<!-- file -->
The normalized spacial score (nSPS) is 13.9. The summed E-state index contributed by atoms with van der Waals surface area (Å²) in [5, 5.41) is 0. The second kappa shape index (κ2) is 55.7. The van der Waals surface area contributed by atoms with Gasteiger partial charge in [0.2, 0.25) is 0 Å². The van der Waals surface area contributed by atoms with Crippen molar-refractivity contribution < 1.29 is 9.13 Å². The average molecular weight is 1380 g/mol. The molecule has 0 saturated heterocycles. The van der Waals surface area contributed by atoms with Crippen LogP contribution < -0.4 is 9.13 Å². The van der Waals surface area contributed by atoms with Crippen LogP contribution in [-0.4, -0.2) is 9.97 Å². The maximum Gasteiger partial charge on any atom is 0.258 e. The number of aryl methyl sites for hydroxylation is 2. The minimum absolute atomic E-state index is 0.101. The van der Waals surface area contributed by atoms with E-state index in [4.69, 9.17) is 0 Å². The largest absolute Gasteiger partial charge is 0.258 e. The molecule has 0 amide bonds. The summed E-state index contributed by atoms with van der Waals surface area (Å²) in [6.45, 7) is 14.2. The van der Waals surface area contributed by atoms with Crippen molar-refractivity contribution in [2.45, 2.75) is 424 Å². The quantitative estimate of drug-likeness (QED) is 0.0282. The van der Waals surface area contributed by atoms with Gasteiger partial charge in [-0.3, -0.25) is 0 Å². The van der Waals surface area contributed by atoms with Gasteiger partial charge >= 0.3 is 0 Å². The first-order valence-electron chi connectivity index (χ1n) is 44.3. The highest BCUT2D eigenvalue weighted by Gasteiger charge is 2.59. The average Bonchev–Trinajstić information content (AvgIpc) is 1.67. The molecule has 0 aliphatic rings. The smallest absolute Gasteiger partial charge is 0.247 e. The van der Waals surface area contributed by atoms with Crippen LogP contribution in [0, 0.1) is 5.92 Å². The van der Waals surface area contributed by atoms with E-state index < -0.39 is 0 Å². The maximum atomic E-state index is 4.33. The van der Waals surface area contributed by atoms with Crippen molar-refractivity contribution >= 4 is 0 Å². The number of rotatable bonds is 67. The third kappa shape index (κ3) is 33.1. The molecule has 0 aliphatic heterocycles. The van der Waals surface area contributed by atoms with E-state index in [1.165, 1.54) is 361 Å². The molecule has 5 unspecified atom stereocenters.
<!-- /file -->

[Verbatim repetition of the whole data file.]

The normalized spacial score (nSPS) is 13.9. The summed E-state index contributed by atoms with van der Waals surface area (Å²) in [5, 5.41) is 0. The second kappa shape index (κ2) is 55.7. The van der Waals surface area contributed by atoms with Gasteiger partial charge in [0.2, 0.25) is 0 Å². The van der Waals surface area contributed by atoms with Crippen molar-refractivity contribution < 1.29 is 9.13 Å². The average molecular weight is 1380 g/mol. The molecule has 0 saturated heterocycles. The van der Waals surface area contributed by atoms with Crippen LogP contribution < -0.4 is 9.13 Å². The van der Waals surface area contributed by atoms with Crippen LogP contribution in [-0.4, -0.2) is 9.97 Å². The maximum Gasteiger partial charge on any atom is 0.258 e. The number of aryl methyl sites for hydroxylation is 2. The minimum absolute atomic E-state index is 0.101. The van der Waals surface area contributed by atoms with E-state index in [4.69, 9.17) is 0 Å². The largest absolute Gasteiger partial charge is 0.258 e. The molecule has 0 amide bonds. The summed E-state index contributed by atoms with van der Waals surface area (Å²) in [6.45, 7) is 14.2. The van der Waals surface area contributed by atoms with Crippen molar-refractivity contribution in [2.45, 2.75) is 424 Å². The quantitative estimate of drug-likeness (QED) is 0.0282. The van der Waals surface area contributed by atoms with Gasteiger partial charge in [-0.3, -0.25) is 0 Å². The van der Waals surface area contributed by atoms with Gasteiger partial charge >= 0.3 is 0 Å². The first-order valence-electron chi connectivity index (χ1n) is 44.3. The highest BCUT2D eigenvalue weighted by Gasteiger charge is 2.59. The average Bonchev–Trinajstić information content (AvgIpc) is 1.67. The molecule has 0 aliphatic rings. The smallest absolute Gasteiger partial charge is 0.247 e. The van der Waals surface area contributed by atoms with Crippen LogP contribution in [0, 0.1) is 5.92 Å². The van der Waals surface area contributed by atoms with E-state index < -0.39 is 0 Å². The maximum atomic E-state index is 4.33. The van der Waals surface area contributed by atoms with Crippen molar-refractivity contribution >= 4 is 0 Å². The number of rotatable bonds is 67. The third kappa shape index (κ3) is 33.1. The molecule has 0 aliphatic heterocycles. The van der Waals surface area contributed by atoms with E-state index in [1.165, 1.54) is 361 Å². The molecule has 5 unspecified atom stereocenters.